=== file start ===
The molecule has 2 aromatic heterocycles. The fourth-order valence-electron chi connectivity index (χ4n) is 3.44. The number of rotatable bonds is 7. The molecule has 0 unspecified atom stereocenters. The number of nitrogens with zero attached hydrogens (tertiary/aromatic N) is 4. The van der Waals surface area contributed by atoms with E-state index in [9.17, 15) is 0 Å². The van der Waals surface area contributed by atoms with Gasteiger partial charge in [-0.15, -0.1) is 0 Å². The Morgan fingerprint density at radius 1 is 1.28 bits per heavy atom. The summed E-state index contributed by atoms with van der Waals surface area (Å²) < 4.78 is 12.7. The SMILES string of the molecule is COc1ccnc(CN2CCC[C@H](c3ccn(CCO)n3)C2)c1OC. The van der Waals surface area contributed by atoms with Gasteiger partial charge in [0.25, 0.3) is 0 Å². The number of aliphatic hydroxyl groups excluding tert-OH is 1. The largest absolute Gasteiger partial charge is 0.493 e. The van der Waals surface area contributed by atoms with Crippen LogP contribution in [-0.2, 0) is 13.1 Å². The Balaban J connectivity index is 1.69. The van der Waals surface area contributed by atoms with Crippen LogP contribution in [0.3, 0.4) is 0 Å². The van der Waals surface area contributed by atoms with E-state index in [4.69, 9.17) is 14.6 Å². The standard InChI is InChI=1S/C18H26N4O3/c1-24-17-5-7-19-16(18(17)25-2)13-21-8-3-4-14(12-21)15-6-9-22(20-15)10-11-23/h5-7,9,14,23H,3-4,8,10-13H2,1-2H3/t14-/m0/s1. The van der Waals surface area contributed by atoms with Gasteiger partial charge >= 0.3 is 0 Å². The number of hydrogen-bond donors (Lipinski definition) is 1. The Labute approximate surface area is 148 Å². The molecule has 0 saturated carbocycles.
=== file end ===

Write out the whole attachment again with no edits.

The molecule has 2 aromatic heterocycles. The fourth-order valence-electron chi connectivity index (χ4n) is 3.44. The number of rotatable bonds is 7. The molecule has 0 unspecified atom stereocenters. The number of nitrogens with zero attached hydrogens (tertiary/aromatic N) is 4. The van der Waals surface area contributed by atoms with E-state index in [9.17, 15) is 0 Å². The van der Waals surface area contributed by atoms with Gasteiger partial charge in [-0.15, -0.1) is 0 Å². The Morgan fingerprint density at radius 1 is 1.28 bits per heavy atom. The summed E-state index contributed by atoms with van der Waals surface area (Å²) < 4.78 is 12.7. The SMILES string of the molecule is COc1ccnc(CN2CCC[C@H](c3ccn(CCO)n3)C2)c1OC. The van der Waals surface area contributed by atoms with Gasteiger partial charge in [0.25, 0.3) is 0 Å². The number of aliphatic hydroxyl groups excluding tert-OH is 1. The largest absolute Gasteiger partial charge is 0.493 e. The van der Waals surface area contributed by atoms with Crippen LogP contribution in [-0.2, 0) is 13.1 Å². The Balaban J connectivity index is 1.69. The van der Waals surface area contributed by atoms with Crippen LogP contribution in [0.3, 0.4) is 0 Å². The van der Waals surface area contributed by atoms with E-state index in [4.69, 9.17) is 14.6 Å². The standard InChI is InChI=1S/C18H26N4O3/c1-24-17-5-7-19-16(18(17)25-2)13-21-8-3-4-14(12-21)15-6-9-22(20-15)10-11-23/h5-7,9,14,23H,3-4,8,10-13H2,1-2H3/t14-/m0/s1. The van der Waals surface area contributed by atoms with Gasteiger partial charge >= 0.3 is 0 Å². The number of hydrogen-bond donors (Lipinski definition) is 1. The Labute approximate surface area is 148 Å². The molecule has 0 saturated carbocycles.